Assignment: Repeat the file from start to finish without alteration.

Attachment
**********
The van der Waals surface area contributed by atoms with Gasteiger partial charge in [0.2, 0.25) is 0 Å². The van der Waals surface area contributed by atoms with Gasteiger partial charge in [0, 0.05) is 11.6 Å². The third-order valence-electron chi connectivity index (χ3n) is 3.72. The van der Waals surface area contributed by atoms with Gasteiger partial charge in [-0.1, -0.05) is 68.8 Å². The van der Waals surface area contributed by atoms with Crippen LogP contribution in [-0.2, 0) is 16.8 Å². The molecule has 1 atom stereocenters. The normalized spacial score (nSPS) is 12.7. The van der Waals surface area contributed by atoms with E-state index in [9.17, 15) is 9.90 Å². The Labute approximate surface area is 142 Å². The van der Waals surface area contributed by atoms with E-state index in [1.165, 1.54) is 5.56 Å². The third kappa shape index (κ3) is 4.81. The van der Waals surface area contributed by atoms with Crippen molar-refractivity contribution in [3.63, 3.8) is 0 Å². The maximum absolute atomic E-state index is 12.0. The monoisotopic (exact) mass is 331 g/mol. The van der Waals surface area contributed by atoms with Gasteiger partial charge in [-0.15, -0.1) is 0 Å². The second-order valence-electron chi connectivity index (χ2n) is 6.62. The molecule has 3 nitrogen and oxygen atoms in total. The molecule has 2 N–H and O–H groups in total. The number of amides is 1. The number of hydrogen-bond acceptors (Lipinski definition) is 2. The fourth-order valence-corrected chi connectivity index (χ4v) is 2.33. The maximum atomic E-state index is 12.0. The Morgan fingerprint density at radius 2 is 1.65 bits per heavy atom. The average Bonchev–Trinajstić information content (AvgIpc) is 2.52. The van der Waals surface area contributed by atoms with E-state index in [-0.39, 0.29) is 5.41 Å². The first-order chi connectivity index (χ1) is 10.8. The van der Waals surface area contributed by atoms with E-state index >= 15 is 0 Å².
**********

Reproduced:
The van der Waals surface area contributed by atoms with Gasteiger partial charge in [0.2, 0.25) is 0 Å². The van der Waals surface area contributed by atoms with Gasteiger partial charge in [0, 0.05) is 11.6 Å². The third-order valence-electron chi connectivity index (χ3n) is 3.72. The van der Waals surface area contributed by atoms with Gasteiger partial charge in [-0.1, -0.05) is 68.8 Å². The van der Waals surface area contributed by atoms with Crippen LogP contribution in [-0.2, 0) is 16.8 Å². The molecule has 1 atom stereocenters. The normalized spacial score (nSPS) is 12.7. The van der Waals surface area contributed by atoms with E-state index in [9.17, 15) is 9.90 Å². The Labute approximate surface area is 142 Å². The van der Waals surface area contributed by atoms with E-state index in [1.165, 1.54) is 5.56 Å². The third kappa shape index (κ3) is 4.81. The van der Waals surface area contributed by atoms with Crippen molar-refractivity contribution in [3.63, 3.8) is 0 Å². The maximum absolute atomic E-state index is 12.0. The monoisotopic (exact) mass is 331 g/mol. The van der Waals surface area contributed by atoms with Gasteiger partial charge in [-0.15, -0.1) is 0 Å². The second-order valence-electron chi connectivity index (χ2n) is 6.62. The molecule has 3 nitrogen and oxygen atoms in total. The molecule has 2 N–H and O–H groups in total. The number of amides is 1. The number of hydrogen-bond acceptors (Lipinski definition) is 2. The fourth-order valence-corrected chi connectivity index (χ4v) is 2.33. The maximum atomic E-state index is 12.0. The Morgan fingerprint density at radius 2 is 1.65 bits per heavy atom. The average Bonchev–Trinajstić information content (AvgIpc) is 2.52. The van der Waals surface area contributed by atoms with E-state index in [-0.39, 0.29) is 5.41 Å². The first-order chi connectivity index (χ1) is 10.8. The van der Waals surface area contributed by atoms with E-state index >= 15 is 0 Å².